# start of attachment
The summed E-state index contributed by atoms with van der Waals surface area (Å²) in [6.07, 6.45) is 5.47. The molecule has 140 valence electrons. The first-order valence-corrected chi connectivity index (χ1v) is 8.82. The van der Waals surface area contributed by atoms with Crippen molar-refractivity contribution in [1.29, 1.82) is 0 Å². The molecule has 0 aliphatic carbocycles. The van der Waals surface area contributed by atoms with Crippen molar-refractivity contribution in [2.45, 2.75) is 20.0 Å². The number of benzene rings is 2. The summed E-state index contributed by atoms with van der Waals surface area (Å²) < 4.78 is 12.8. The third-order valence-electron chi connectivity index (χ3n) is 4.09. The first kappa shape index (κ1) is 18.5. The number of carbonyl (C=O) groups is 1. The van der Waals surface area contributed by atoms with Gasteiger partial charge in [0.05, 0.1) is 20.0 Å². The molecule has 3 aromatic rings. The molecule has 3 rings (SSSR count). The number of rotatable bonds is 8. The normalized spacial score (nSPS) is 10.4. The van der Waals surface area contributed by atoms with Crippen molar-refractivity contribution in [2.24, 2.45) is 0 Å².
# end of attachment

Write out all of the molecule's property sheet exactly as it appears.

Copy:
The summed E-state index contributed by atoms with van der Waals surface area (Å²) in [6.07, 6.45) is 5.47. The molecule has 140 valence electrons. The first-order valence-corrected chi connectivity index (χ1v) is 8.82. The van der Waals surface area contributed by atoms with Crippen molar-refractivity contribution in [1.29, 1.82) is 0 Å². The molecule has 0 aliphatic carbocycles. The van der Waals surface area contributed by atoms with Crippen molar-refractivity contribution in [2.45, 2.75) is 20.0 Å². The number of benzene rings is 2. The summed E-state index contributed by atoms with van der Waals surface area (Å²) < 4.78 is 12.8. The third-order valence-electron chi connectivity index (χ3n) is 4.09. The first kappa shape index (κ1) is 18.5. The number of carbonyl (C=O) groups is 1. The van der Waals surface area contributed by atoms with Gasteiger partial charge in [0.05, 0.1) is 20.0 Å². The molecule has 3 aromatic rings. The molecule has 3 rings (SSSR count). The number of rotatable bonds is 8. The normalized spacial score (nSPS) is 10.4. The van der Waals surface area contributed by atoms with Crippen molar-refractivity contribution in [2.24, 2.45) is 0 Å².